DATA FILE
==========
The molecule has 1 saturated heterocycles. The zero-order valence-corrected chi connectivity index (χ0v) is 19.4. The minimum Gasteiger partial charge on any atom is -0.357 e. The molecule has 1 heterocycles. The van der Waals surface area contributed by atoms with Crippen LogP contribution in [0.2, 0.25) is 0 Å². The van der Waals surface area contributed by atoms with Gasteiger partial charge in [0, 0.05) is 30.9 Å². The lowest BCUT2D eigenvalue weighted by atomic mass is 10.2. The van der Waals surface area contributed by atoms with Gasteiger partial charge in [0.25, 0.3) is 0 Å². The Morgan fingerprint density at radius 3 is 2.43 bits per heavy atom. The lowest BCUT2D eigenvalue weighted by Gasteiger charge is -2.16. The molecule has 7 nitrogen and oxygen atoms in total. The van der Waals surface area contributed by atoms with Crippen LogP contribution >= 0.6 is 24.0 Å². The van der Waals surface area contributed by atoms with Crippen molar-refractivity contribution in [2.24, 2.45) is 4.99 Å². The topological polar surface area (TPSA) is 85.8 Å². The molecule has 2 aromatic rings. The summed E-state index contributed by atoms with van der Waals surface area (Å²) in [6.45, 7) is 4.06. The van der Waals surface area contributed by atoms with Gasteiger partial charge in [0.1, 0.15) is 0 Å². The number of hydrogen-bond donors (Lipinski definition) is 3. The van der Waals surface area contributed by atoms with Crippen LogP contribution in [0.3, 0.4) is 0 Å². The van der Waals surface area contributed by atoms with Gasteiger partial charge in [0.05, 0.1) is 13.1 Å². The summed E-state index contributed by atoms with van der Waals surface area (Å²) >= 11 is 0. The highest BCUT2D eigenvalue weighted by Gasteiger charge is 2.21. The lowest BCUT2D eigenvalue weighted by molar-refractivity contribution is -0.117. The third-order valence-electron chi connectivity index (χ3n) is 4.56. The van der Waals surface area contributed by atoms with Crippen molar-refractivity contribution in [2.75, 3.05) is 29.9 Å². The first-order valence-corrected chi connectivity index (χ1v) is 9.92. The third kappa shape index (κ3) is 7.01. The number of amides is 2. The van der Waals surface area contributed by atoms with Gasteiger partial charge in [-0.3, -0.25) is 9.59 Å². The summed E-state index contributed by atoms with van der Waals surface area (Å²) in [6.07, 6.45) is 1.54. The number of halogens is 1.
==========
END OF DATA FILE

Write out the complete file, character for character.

The molecule has 1 saturated heterocycles. The zero-order valence-corrected chi connectivity index (χ0v) is 19.4. The minimum Gasteiger partial charge on any atom is -0.357 e. The molecule has 1 heterocycles. The van der Waals surface area contributed by atoms with Crippen LogP contribution in [0.2, 0.25) is 0 Å². The van der Waals surface area contributed by atoms with Gasteiger partial charge in [0, 0.05) is 30.9 Å². The lowest BCUT2D eigenvalue weighted by atomic mass is 10.2. The van der Waals surface area contributed by atoms with Gasteiger partial charge in [0.25, 0.3) is 0 Å². The Morgan fingerprint density at radius 3 is 2.43 bits per heavy atom. The lowest BCUT2D eigenvalue weighted by Gasteiger charge is -2.16. The molecule has 7 nitrogen and oxygen atoms in total. The van der Waals surface area contributed by atoms with Crippen LogP contribution >= 0.6 is 24.0 Å². The van der Waals surface area contributed by atoms with Crippen molar-refractivity contribution in [2.24, 2.45) is 4.99 Å². The topological polar surface area (TPSA) is 85.8 Å². The molecule has 2 aromatic rings. The summed E-state index contributed by atoms with van der Waals surface area (Å²) in [6.45, 7) is 4.06. The van der Waals surface area contributed by atoms with Gasteiger partial charge in [0.1, 0.15) is 0 Å². The number of hydrogen-bond donors (Lipinski definition) is 3. The van der Waals surface area contributed by atoms with Crippen LogP contribution in [0.3, 0.4) is 0 Å². The van der Waals surface area contributed by atoms with Gasteiger partial charge in [0.05, 0.1) is 13.1 Å². The summed E-state index contributed by atoms with van der Waals surface area (Å²) >= 11 is 0. The highest BCUT2D eigenvalue weighted by Gasteiger charge is 2.21. The lowest BCUT2D eigenvalue weighted by molar-refractivity contribution is -0.117. The third-order valence-electron chi connectivity index (χ3n) is 4.56. The van der Waals surface area contributed by atoms with Crippen molar-refractivity contribution in [2.75, 3.05) is 29.9 Å². The first-order valence-corrected chi connectivity index (χ1v) is 9.92. The third kappa shape index (κ3) is 7.01. The number of amides is 2. The van der Waals surface area contributed by atoms with Gasteiger partial charge in [-0.3, -0.25) is 9.59 Å². The summed E-state index contributed by atoms with van der Waals surface area (Å²) in [6.07, 6.45) is 1.54. The number of halogens is 1.